What do you think? Is this something you’ve ever thought about - do tell me in the comments or on social media, I’d love to know.

Further links

What is abundant thinking?

10 steps to develop an abundance mindset


Super Sock Snake

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This blog post could also be titled “How to Knit a Sock Snake” - or indeed -why you would want to do such a thing.

Now, you know me - I love a bit of knitting efficiency and I like to knit socks in those spare in-between moments of travel and general hanging around. A recent long train journey meant that I got a bit carried away with the toe-up socks I was knitting. I normally knit around a 16” tube if I’m going to be adding a cuff and an afterthought heel but on this occasion I was engrossed in my Kindle, sipping my coffee and knitting away.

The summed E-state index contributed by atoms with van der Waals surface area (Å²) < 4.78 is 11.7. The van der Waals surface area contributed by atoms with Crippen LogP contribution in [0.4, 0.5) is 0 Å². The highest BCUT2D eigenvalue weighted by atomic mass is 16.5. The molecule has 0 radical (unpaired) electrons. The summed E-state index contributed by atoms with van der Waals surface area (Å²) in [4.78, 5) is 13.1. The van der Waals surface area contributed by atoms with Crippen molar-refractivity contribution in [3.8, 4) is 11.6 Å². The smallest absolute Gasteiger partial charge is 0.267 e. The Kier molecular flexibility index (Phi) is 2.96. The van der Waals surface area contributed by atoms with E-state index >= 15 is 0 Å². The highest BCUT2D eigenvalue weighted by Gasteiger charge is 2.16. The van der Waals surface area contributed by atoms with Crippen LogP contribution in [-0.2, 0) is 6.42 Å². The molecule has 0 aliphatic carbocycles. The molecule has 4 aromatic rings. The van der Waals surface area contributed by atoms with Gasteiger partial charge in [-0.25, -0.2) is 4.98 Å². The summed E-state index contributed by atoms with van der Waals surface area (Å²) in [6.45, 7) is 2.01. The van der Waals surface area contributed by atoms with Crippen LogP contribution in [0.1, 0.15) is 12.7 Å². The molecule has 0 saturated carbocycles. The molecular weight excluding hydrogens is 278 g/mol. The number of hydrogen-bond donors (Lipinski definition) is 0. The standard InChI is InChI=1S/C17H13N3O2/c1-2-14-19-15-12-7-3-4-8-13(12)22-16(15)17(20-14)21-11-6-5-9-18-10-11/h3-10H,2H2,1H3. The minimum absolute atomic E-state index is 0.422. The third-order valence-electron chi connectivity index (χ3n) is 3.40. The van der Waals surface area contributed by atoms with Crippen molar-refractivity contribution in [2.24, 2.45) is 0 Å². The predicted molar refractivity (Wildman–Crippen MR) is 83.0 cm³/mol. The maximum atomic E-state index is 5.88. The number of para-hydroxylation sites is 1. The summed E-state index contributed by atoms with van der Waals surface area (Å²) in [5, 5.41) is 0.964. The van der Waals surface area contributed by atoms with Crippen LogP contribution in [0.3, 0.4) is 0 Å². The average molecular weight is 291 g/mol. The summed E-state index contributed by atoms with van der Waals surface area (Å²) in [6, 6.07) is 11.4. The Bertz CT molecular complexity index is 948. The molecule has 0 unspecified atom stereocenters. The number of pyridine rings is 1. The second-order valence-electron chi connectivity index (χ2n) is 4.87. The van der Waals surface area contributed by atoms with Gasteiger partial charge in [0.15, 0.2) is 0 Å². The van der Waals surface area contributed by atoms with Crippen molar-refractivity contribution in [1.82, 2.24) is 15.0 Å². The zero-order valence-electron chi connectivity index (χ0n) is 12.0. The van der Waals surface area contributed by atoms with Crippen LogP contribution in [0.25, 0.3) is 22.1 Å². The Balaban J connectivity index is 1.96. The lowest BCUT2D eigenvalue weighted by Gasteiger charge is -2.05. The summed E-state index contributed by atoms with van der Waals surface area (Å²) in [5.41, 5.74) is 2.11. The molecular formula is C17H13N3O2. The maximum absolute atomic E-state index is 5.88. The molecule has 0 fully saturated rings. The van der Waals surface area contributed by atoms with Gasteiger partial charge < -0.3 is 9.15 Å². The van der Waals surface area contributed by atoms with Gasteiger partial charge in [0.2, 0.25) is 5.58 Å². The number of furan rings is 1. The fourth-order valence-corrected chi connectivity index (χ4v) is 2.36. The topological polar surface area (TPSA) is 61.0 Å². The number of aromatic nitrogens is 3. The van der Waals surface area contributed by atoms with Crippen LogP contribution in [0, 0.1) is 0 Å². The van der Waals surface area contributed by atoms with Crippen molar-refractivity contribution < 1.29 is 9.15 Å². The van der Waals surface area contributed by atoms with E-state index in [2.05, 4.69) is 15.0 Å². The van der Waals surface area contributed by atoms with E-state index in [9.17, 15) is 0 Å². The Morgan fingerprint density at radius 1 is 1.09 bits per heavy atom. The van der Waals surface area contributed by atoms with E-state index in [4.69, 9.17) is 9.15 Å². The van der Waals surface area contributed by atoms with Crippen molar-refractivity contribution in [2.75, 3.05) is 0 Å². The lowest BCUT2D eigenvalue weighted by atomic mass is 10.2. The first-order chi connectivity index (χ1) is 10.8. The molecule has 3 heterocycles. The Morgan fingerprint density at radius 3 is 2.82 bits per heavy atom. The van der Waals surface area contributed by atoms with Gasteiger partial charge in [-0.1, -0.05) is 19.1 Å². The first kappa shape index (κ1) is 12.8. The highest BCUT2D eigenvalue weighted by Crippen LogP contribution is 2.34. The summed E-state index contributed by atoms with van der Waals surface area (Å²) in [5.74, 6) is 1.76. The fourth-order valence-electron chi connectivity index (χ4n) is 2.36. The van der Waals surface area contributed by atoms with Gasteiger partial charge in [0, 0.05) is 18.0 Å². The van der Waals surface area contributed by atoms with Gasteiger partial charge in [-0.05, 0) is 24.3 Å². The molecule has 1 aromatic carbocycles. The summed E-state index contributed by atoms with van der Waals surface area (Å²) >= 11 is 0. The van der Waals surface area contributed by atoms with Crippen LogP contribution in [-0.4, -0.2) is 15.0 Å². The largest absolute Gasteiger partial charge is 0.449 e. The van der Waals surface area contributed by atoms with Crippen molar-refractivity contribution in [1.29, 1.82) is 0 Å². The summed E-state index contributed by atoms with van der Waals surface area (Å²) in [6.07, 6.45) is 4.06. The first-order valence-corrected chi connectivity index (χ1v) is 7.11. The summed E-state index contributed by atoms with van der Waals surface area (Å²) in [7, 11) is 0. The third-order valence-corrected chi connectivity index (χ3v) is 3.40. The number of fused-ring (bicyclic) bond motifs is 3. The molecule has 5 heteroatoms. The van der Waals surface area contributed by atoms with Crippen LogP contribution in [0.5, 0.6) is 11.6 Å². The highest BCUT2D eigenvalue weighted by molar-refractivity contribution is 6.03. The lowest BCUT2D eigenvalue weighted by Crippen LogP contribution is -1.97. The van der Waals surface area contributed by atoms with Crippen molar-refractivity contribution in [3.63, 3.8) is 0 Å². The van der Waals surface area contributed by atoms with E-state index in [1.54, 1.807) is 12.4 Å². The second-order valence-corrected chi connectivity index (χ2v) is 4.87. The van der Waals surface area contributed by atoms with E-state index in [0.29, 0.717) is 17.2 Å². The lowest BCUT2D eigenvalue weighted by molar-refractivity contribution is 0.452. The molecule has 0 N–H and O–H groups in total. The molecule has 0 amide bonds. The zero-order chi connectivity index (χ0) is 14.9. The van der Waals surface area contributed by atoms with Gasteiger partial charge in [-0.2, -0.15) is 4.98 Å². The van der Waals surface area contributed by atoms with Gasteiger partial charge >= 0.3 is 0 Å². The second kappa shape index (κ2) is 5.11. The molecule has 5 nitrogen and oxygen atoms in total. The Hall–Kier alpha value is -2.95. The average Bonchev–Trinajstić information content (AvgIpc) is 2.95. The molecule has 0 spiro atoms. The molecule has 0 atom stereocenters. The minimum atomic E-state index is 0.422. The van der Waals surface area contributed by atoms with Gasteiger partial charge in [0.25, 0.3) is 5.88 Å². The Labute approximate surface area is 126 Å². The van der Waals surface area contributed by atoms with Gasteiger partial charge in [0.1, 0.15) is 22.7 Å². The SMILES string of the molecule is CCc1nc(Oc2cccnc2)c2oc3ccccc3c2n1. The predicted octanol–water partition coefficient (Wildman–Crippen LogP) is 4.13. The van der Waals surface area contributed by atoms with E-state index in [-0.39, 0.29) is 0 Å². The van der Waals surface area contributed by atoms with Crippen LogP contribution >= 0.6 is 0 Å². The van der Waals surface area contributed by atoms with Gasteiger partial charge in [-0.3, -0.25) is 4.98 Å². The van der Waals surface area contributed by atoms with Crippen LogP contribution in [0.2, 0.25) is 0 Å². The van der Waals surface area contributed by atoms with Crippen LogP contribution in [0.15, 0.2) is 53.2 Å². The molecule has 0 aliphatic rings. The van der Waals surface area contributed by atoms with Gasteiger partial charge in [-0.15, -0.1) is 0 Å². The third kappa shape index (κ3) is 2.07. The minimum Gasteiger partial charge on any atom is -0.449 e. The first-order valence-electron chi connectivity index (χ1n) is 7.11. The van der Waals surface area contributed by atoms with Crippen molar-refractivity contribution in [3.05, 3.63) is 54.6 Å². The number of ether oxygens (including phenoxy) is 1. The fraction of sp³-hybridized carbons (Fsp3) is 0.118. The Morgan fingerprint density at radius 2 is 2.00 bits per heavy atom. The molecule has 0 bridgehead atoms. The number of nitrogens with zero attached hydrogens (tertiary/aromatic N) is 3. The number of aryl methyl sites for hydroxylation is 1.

It was only when I got to my destination that I realised that I had in fact knitted close to 22” - practically the foot of sock number 2.

I was absolutely not going to rip out 6” of perfectly good sock so I decided to make a virtue out of a necessity and carry on to make a long sock snake. I had seen someone else on Instagram do this a while ago and the idea had stuck with me since then.

So many people asked about it that I said I would write it up as a short tutorial and will also link it to a free pattern page on Ravelry for those that want to knit a sock snake of their very own. You can find the Ravelry tutorial here.

Step 1: knit your snake.